GUNMEN BURST INTO SCHOOL; 3-YEAR OLD BOY KILLED
Gunmen burst into school;3-year old boy killed
SIEM REAP, Cambodia -- Masked gunmen burst into an international school near Cambodia's famed Angkor Wat temples Thursday, taking dozens of toddlers hostage and killing a 3-year-old Canadian boy they said cried too much. Police overpowered the attackers as they tried to escape after a six-hour standoff. Furious and sometimes weeping parents waiting outside the school took their revenge, bloodying three of the four hostage-takers and beating at least one unconscious before police pulled them away. The attackers, motivated by a desire for money, barged into the school at about 9:30 a.m. and herded a teacher and almost 30 nursery school-aged children into a classroom in one of the school's two buildings.
Aruba authorities lookat items seized from home
ORANJESTAD, Aruba -- A helicopter searched for the body of an Alabama teenager as investigators sifted through items seized from the island home of a justice official whose son was with the young woman the same night she disappeared, officials said Thursday. Also Thursday, a judge considered a petition from the justice official, Paul van der Sloot, to see his jailed 17-year-old son, Joran. The judge was also expected to rule on a request from lawyers defending the youth and his two Surinamese friends to see any evidence authorities have gathered. Van der Sloot, from Holland, is training to be a judge in Aruba, which is a Dutch protectorate in the Caribbean. More than two weeks after 18-year-old Natalee Holloway went missing, searches by authorities, volunteer islanders and tourists have led nowhere, and no one has been charged in the case. Authorities were refusing to say if they thought Holloway was dead.
Money for wars in '06
WASHINGTON -- The House was poised to give the Pentagon an additional $45 billion for wars next year, even as public support for combat in Iraq wanes and lawmakers press for an exit strategy. While President Bush has not asked yet for more war funds, lawmakers included money for military operations in Iraq and Afghanistan in a spending bill the House was expected to approve late Thursday. With no end in sight to combat in Iraq and Afghanistan, additional war costs are certain and House lawmakers are reluctant to wait for the president's request. The Senate also is considering adding billions for the wars in its version of the spending bill. Since the attacks of Sept. 11, 2001, Congress has given the president $350 billion for combat and reconstruction in Iraq and Afghanistan and fighting terrorism worldwide.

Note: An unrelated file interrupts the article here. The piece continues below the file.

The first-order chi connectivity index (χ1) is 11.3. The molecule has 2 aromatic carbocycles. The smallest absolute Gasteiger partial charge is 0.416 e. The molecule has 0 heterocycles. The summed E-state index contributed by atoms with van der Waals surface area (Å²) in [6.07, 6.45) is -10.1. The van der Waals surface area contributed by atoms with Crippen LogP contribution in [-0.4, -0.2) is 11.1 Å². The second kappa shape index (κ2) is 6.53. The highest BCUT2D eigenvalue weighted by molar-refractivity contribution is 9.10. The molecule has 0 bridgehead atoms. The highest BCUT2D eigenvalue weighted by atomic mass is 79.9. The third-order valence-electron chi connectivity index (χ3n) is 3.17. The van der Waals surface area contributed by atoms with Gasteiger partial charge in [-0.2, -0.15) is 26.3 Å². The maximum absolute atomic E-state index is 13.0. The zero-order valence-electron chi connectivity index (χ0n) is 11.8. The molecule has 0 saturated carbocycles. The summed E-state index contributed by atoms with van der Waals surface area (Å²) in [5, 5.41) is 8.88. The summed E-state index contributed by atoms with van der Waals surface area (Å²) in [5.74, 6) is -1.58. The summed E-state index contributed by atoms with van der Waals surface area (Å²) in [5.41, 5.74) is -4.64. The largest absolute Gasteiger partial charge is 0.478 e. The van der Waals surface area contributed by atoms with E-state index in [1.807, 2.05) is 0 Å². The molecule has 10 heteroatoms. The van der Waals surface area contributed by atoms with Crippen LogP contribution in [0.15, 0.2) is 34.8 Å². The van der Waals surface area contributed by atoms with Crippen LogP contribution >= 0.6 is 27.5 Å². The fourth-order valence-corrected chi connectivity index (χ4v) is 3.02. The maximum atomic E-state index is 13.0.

EU to extend deadlinefor ratifying constitution
BRUSSELS, Belgium -- European Union leaders extended a deadline Thursday for ratifying the EU constitution, hoping "a period of reflection" will salvage the treaty after its sound rejection in French and Dutch referendums. Luxembourg Prime Minister Jean-Claude Juncker, speaking on behalf of EU leaders, said they accepted that the treaty would not be ratified by all 25 nations by November 2006, as previously planned. But he said late Thursday that with more time, voters could be persuaded to fall in line. "There must be a period of reflection, explanation and debate," he said. "The process of ratification continues. There will not be a renegotiation because there was never a Plan B. But there is a Plan D for dialogue and debate."
Approval for drug sought
WASHINGTON -- Government advisers recommended approval Thursday for what could be the first drug targeted to a specific racial group. The Food and Drug Administration's cardiovascular drug advisory panel voted 9-0 in favor of allowing sales of the heart failure drug BiDil. A clinical trial of the drug in black Americans was halted early when it became apparent that those using the drug did better than those not using it. That trial, on just over 1,000 individuals, was launched after the FDA turned away the drug following a study involving all races that showed little improvement -- but also gave hints that blacks might have had some benefit.
Copyright 2005 Associated Press. All rights reserved. This material may not be published, broadcast, rewritten, or redistributed.